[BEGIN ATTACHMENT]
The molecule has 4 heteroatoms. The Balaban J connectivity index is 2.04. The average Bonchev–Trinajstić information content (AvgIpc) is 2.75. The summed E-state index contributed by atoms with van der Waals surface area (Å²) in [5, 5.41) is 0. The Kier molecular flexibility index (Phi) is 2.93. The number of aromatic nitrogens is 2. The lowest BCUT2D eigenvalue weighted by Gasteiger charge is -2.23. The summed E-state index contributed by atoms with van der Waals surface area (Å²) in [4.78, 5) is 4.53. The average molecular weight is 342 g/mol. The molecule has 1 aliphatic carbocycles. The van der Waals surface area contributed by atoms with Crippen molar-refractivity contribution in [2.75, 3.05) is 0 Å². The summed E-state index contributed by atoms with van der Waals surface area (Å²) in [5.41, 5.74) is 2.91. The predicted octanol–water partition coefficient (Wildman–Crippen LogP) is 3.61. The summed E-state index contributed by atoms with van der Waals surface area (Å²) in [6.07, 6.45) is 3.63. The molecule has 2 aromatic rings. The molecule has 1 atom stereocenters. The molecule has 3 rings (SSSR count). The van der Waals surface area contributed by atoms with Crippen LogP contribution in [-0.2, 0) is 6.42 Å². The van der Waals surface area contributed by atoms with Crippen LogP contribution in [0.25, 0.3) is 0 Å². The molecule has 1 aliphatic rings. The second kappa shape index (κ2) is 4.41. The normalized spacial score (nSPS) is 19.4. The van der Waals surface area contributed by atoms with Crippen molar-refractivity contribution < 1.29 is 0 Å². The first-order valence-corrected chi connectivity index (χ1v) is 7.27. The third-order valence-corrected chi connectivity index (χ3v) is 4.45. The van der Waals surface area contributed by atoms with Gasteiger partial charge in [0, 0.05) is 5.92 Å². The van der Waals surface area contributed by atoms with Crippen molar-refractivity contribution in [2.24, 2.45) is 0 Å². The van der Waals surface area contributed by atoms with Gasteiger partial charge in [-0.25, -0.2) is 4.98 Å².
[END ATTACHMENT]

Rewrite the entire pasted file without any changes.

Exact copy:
The molecule has 4 heteroatoms. The Balaban J connectivity index is 2.04. The average Bonchev–Trinajstić information content (AvgIpc) is 2.75. The summed E-state index contributed by atoms with van der Waals surface area (Å²) in [5, 5.41) is 0. The Kier molecular flexibility index (Phi) is 2.93. The number of aromatic nitrogens is 2. The lowest BCUT2D eigenvalue weighted by Gasteiger charge is -2.23. The summed E-state index contributed by atoms with van der Waals surface area (Å²) in [4.78, 5) is 4.53. The average molecular weight is 342 g/mol. The molecule has 1 aliphatic carbocycles. The van der Waals surface area contributed by atoms with Crippen molar-refractivity contribution in [2.75, 3.05) is 0 Å². The summed E-state index contributed by atoms with van der Waals surface area (Å²) in [5.41, 5.74) is 2.91. The predicted octanol–water partition coefficient (Wildman–Crippen LogP) is 3.61. The summed E-state index contributed by atoms with van der Waals surface area (Å²) in [6.07, 6.45) is 3.63. The molecule has 2 aromatic rings. The molecule has 1 atom stereocenters. The molecule has 3 rings (SSSR count). The van der Waals surface area contributed by atoms with Crippen LogP contribution in [-0.2, 0) is 6.42 Å². The van der Waals surface area contributed by atoms with Crippen LogP contribution in [0.25, 0.3) is 0 Å². The molecule has 1 aliphatic rings. The second kappa shape index (κ2) is 4.41. The normalized spacial score (nSPS) is 19.4. The van der Waals surface area contributed by atoms with Crippen molar-refractivity contribution < 1.29 is 0 Å². The first-order valence-corrected chi connectivity index (χ1v) is 7.27. The third-order valence-corrected chi connectivity index (χ3v) is 4.45. The van der Waals surface area contributed by atoms with Gasteiger partial charge in [0, 0.05) is 5.92 Å². The van der Waals surface area contributed by atoms with Crippen molar-refractivity contribution in [2.24, 2.45) is 0 Å². The van der Waals surface area contributed by atoms with Gasteiger partial charge in [-0.25, -0.2) is 4.98 Å².